Paul had just told Timothy that the devil would use some professing Christians to seduce into apostasy (I Tim. 4:1). These people might be well-meaning and well-intentioned, but the Spirit nevertheless identifies such activity in very harsh terms: their activity is “seducing”; they spread a teaching which is “of devils”; and they speak “lies in hypocrisy.” To teach and practice the conviction that certain creatures of God are inherently evil must be judged today with the same harshness. This form of legalism is very serious.
Paul wants Timothy and the Christians at Ephesus to know that such thinking is seductive. It seduces because it takes the mind away from true worship; from charity out of a pure heart and faith unfeigned (I Tim. 1:5); from godliness (I Tim. 1:7, 8; I Tim. 3:15; I Tim. 6:3); and from godly edifying, which is in faith (I Tim. 1:4, 19 with Rom. 14:15-19).
Paul instructs Timothy and the Ephesian Christians in the correct view. We are to see that God created each creature “to be received” as from God’s hand, with the purpose of using it for His glory. This makes all of God’s creatures to be gifts from Him. And this makes the creatures subservient to man, to be used by man for God’s glory.
The right way to receive God’s creatures is with “thanksgiving,” that is, in a conscious attitude of gratefulness. It acknowledges God to be the Giver of everything that comes our way. This makes us stewards of all that we are and of all that we have. The gift of God is Christ Jesus, who “came into the world to save sinners; of whom I am chief” (I Tim. 1:15; II Cor. 9:15). The attitude of thanksgiving praises and extols God in all His glorious virtues, and leads us to use His gifts to His glory and praise (cf. I Tim. 1:17 and I Tim. 6:15, 16). A heart of thanksgiving is so crucial for godliness. It frees one from all bitterness. Bitterness is that inner sourness that is caused by an attitude of coveting and jealousy because we believe that we have not received what we think is owed to us. Thanksgiving enables one to have the great gain of godliness with contentment (6:6). The ability to receive God’s creatures with thanksgiving is achieved by sanctifying them “by the word of God and prayer.”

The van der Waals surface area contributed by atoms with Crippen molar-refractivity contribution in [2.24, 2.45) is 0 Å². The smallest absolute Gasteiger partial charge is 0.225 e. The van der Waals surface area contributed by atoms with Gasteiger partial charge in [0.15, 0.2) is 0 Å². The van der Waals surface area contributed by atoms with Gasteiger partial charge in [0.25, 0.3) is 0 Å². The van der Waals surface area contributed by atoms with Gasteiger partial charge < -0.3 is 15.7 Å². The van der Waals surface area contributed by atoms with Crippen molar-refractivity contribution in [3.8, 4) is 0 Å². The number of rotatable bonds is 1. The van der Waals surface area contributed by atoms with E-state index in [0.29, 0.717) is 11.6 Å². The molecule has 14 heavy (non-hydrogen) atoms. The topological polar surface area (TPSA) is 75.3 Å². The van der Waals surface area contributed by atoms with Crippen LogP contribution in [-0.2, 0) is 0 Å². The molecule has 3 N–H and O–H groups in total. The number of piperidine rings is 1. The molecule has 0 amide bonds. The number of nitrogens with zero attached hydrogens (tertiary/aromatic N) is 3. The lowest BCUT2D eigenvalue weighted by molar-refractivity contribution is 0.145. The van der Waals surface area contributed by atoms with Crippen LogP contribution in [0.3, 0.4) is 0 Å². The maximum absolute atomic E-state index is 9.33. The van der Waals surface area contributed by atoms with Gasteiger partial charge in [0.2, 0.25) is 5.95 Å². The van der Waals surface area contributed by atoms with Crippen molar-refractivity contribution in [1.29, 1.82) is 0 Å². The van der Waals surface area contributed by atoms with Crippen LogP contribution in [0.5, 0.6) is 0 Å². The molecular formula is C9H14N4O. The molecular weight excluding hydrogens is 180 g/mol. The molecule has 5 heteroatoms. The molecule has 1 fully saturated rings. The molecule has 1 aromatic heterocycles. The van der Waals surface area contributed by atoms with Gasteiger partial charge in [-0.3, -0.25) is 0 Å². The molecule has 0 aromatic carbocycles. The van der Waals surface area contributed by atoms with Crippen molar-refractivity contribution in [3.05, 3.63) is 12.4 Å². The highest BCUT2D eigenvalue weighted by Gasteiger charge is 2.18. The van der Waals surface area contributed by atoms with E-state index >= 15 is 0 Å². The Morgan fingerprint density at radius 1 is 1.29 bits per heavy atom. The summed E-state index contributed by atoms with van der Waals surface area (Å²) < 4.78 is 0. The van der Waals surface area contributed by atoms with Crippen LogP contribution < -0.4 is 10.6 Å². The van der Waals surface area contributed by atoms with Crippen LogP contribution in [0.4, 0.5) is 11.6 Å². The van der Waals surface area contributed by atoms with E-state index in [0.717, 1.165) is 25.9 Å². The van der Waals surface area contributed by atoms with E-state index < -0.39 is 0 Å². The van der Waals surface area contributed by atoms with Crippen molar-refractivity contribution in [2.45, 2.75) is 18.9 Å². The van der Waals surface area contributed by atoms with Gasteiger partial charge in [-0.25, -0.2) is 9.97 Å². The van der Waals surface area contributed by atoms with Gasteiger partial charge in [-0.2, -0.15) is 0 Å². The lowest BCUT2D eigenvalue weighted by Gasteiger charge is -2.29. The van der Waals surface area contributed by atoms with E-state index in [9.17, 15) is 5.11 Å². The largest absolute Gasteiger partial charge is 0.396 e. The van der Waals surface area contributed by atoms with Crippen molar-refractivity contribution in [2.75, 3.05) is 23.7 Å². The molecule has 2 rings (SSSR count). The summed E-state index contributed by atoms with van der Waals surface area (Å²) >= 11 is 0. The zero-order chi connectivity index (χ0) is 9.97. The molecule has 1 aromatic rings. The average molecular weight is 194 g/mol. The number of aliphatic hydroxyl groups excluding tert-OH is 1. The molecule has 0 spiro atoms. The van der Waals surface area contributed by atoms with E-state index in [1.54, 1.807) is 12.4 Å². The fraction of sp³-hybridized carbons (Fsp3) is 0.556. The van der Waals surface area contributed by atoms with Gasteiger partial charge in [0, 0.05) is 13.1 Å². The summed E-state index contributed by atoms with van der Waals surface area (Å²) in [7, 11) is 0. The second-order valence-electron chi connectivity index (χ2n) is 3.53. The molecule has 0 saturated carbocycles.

God’s creatures are to be “sanctified.” The activity of just using them (over against abstaining from using them) is not sufficient. Use or non-use, in itself, is not enough. The use and the non-use must be to the glory of God. “He that regardeth the day, regardeth it unto the Lord; and he that regardeth not the day, to the Lord he doth not regard it. He that eateth, eateth to the Lord, for he giveth God thanks; and he that eateth not, to the Lord he eateth not, and giveth God thanks” (Rom. 14:6). “Whether therefore ye eat, or drink, or whatsoever ye do, do all to the glory of God” (I Cor. 10:31). This puts the use or non-use of everything into the realm of the spiritual. Strive to use every creature for Him, and not in a self-centered way. To do this we must learn how God would have us use the creatures He is pleased to give to us.
This is going to put us into the Word of God and on our knees in prayer. It is in God’s Word that we learn God’s purpose for His creatures. And it is in God’s Word that we learn how God would have His creatures to be used. Colossians 3:17 tells us how we are to sanctify God’s creatures: “And whatsoever ye do in word or deed, do all in the name of the Lord Jesus, giving thanks to God and the Father by him.” The Bible identifies us as redeemed kings of God’s creation in the service of God. So use each creature of God in His service. Specifically, Scripture declares that marriage is God’s institution, it is honorable (Gen. 2; Heb. 13:4), and it is a picture of the relationship God establishes with His elect. Scripture declares that meats are not to be rejected out of hand, as if there is holiness in not tasting (Col. 2:16-23), but they are to be used as gifts from God.
In addition to the Word of God, we are to use prayer to sanctify our use of God’s creatures. Prayer is a coming to God in order to confer with Him. It is a walking close to God so that we can sense the righteousness that God requires of His redeemed children, which inner righteousness exceeds the external righteousness of the Pharisees (Matt. 5:20). It is a living awareness of God and of His fellowship with us whenever we use one of His creatures. And then prayer will be the way we express our need for God’s help and blessing so that we can and do use His creatures correctly, namely, to His glory.
Let us use the occasion of a national Thanksgiving Day to be a God-given opportunity to use prayerfully God’s creatures to His glory and for our enjoyment. May God bless!